References:
[1] http://www.nationmaster.com/country/rp-philippines/med-media
[2] http://www.nationmaster.com/graph/med_per_com_percap-media-personal-computers-per-capita
[3] http://www.youtube.com/watch?v=_geRdZ8SntQ

Picture Credits:

http://www.pinoyexchange.com/forums/showthread.php?t=368292&page=2

«
Next
Newer Post
»
Previous
Older Post

5 comments A Critique on the TV Shows in the Philippines

  1. I've been looking for a post like this for years -- no joke. I completely agree on all things mentioned. You don't know how sick I am too of these TV shows. It's been years also that I resort to American TV shows and barely watch local shows. That thing about women dancing in noontime shows wearing barely-there costumes, we should raise that issue and that it would be heard by the government.

    I was in your seminar earlier. I was that guy who asked about the inheritance tax.

    I salute you sir. :)

    ReplyDelete
  2. Thank you for your time in reading one of my posts, Ian. Those articles are indeed works of heart and mind - considering my very busy schedule.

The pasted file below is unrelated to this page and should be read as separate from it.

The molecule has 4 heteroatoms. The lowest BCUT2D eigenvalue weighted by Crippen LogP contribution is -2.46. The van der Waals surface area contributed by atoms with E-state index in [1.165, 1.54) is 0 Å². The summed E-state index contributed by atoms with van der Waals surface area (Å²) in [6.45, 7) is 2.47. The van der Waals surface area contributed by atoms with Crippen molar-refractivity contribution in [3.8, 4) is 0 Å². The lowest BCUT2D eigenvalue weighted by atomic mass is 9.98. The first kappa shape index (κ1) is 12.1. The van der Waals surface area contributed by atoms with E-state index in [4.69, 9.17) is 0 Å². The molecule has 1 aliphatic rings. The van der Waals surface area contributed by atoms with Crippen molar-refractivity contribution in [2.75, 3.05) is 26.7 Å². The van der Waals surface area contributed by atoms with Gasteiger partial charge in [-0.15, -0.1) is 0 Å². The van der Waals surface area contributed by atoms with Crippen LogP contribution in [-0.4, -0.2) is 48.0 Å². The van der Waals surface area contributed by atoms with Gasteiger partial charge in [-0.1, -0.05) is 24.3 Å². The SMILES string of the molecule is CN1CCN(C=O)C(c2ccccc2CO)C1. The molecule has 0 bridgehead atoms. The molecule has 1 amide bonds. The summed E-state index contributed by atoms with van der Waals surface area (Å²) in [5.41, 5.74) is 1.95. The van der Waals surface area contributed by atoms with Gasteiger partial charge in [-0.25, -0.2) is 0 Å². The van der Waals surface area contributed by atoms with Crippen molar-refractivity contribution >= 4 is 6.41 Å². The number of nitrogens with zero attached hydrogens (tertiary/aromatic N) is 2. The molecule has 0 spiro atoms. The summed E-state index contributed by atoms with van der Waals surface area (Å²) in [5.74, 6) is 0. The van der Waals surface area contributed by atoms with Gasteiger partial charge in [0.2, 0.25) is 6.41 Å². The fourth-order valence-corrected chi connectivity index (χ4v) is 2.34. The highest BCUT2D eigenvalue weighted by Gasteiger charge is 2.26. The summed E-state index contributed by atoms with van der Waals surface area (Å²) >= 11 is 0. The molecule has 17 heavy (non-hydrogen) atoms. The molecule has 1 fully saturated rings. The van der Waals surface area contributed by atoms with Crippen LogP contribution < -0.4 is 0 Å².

While these kinds of things should be the ones worth talking about, most Filipinos enjoy trivialities. You can check out my blog on Facebook, follow it on NetworkedBlogs, I advise. Padayon IITian!

    ReplyDelete
  3. Those facts that you wrote about the TV programs right now are exactly the reasons why I am no longer having too much time watching the television.

    I prefer browsing the net and reading or watching some articles and clips with a lot of moral lessons or something that makes sense.

    Anyway, there are still some people who really prefers those drama and the continuous flow of the story so we can't blame the TV Stations. They are just giving what the "MAJORITY" of the Filipino people wants.

    ReplyDelete
  4. this is what i am talking about! yung bobo kng mga kapamilya d2 nakakaasar na! lalo na pag hinahalintulad ng lola ko sa totoong buhay yung mga nangyayari sa telenovela! nagiging bobo ang mga pilipino! sana naman maging makatotohanan na yung mga pinapalabas sa tv! nakakabobo eh! nagiging madrama tao kahit d naman kelangan! sarap gumawa ng thesis tungkol sa nagpapabobo sa pilipino ang panunuod ng teleserye!
    X/
    hayyy, sorry pero ito talaga nararamdaman ko eh.

    ReplyDelete
  5. Hello, Anonymous 1 & 2.
    I understand and I also feel the way you guys do. Thanks for dropping by and thank you for sharing your pent-up emotions. Padayon lang! :)

    ReplyDelete

After commenting, please subscribe by adding your e-mail to receive free updates from this weblog. Thank you.